In 2010, he notched just shy of 60,000 votes and raised $45,000 in his bid for governor. That was more votes than any other third party candidate. He’s hoping to quadruple both those numbers in November.

Howie Hawkins, a perennial Green Party Candidate for office in central New York, is expected to officially jump into the race for governor.

Four years ago, Hawkins, a UPS worker who lives on Syracuse’s South Side, was one of seven candidates for governor, in a race that ultimately put Andrew Cuomo in the governor’s mansion and Hawkins in third. He wants to run again, and is hoping to get a little more respect this time after his showing in 2010.

“Last time I think, especially New York City media, said, 'oh he's  an upstate hick' and they totally ignored me," he said.

Ellen Abbott/WRVO file photo

The Green Party candidate running for mayor of Syracuse says the that office needs more tools to deal with a homicide crisis in the city.  Kevin Bott says if he is elected, he would fully embrace the concept of community policing to get at the root of this year's rash of killings across the city.

Ryan Delaney / WRVO

Syracuse’s Green Party office seekers want to see state aid return to historic levels and a new scaled local income tax on city residents and those that work in it.

Mayoral candidate Kevin Bott and Common Council hopeful Howie Hawkins say that will help solve the city’s fiscal problems.

Low wage earners would pay less than a percent on their income and it would work up to a few percentage points for higher earners, they propose.

Ellen Abbott/WRVO file photo

One could argue that the most energetic opposition to the Democratic candidates for Syracuse City offices this November is coming from a third party, the Greens.

In this edition of the Campbell Conversations, Grant Reeher speaks to the Green Party candidates for mayor, city council, and board of education, and explores their collective vision for a new set of city policies and a new way of governance.

Ellen Abbott/WRVO file photo

This is turning out to be a quiet election season in Syracuse despite a race for mayor. Without a Republican running against Mayor Stephanie Miner, and with Democrats having with a stranglehold in most common council and school board races, Green Party candidates are emerging as alternatives for voters in a handful of races. All three Green Party hopefuls appeared on the Campbell Conversations with Grant Reeher.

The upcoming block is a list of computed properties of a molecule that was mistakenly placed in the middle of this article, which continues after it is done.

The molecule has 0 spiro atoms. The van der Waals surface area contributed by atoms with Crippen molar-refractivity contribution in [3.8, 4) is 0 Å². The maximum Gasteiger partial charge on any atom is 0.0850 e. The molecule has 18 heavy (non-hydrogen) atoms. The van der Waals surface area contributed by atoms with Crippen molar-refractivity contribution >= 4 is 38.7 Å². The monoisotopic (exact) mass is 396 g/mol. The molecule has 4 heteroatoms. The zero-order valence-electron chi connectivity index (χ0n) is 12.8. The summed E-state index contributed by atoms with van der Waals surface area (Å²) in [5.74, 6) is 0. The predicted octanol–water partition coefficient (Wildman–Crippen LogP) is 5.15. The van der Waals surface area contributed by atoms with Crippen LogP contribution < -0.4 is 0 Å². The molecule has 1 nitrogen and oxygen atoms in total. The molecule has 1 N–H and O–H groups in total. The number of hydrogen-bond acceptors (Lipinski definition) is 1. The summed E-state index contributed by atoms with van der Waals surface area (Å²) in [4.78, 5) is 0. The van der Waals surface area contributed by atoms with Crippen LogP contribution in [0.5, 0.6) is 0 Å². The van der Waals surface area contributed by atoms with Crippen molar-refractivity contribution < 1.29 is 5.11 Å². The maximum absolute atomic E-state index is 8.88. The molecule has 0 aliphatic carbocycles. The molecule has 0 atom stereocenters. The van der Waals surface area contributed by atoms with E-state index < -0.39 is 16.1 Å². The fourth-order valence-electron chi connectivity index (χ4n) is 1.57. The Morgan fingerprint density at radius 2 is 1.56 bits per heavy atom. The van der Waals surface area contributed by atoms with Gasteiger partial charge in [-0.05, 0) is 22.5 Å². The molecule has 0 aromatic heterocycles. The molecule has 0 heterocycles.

Ellen Abbott / WRVO

WRVO News is interviewing and profiling candidates in the region who are running in contested races.  Ellen Abbot took a closer look at Ursula Rozum, a 28-year old activist who works for the Syracuse Peace Council and is running in the race for the newly redistricted 24th Congressional seat as the Green Party candidate.

The Green Party candidate for U.S. Senate was in Syracuse this week and called poverty an issue that's being ignored this political season. 

Green Party of the United States / gp.org

Green Party candidate Ursula Rozum says she's been pressured to drop out of the race in the 24th Congressional district.  She won't say who's putting that pressure on her, but says she has the ability to take votes away from both major party candidates, Democratic challenger Dan Maffei, and incumbent Republican Congresswoman Ann Marie Buerkle.

Running in her first race for public office, Ursula Rozum is the Green Party candidate for Congress in New York's 24th district.  She's going up against the incumbent Republican Ann Marie Buerkle and Democratic challenger Dan Maffei.

Ryan Delaney / WRVO

While local governments, the state of New York, and the federal government continue to work to make the sale and possession of designer drugs like bath salts illegal, there's one politician who says this is the wrong way to deal with the crisis. The 24th congressional district Green Party candidate predicts the moves will all backfire.

Colia Clark / coliaclark.org

Not many New Yorkers likely know that three women are running for U.S. Senate in November.

Colia Clark is a veteran of the civil rights movement, and a former Democrat. Now she is a Green Party candidate running for Senate against incumbent Democrat Senator Kirsten Gillibrand and Republican Wendy Long.

Ryan Delaney / WRVO

The Green Party candidate for congress in central New York says a massive public works program can create jobs and improve the environment.

Ursula Rozum called for a “New-Deal”-like $10 trillion, 10-year program to fund clean building, energy and transportation programs.

She says it would create needed jobs.

Jill Stein is the Green Party's nominee-apparent for President of the United States. In this conversations she outlines the party's main goals and message in its run for the White House.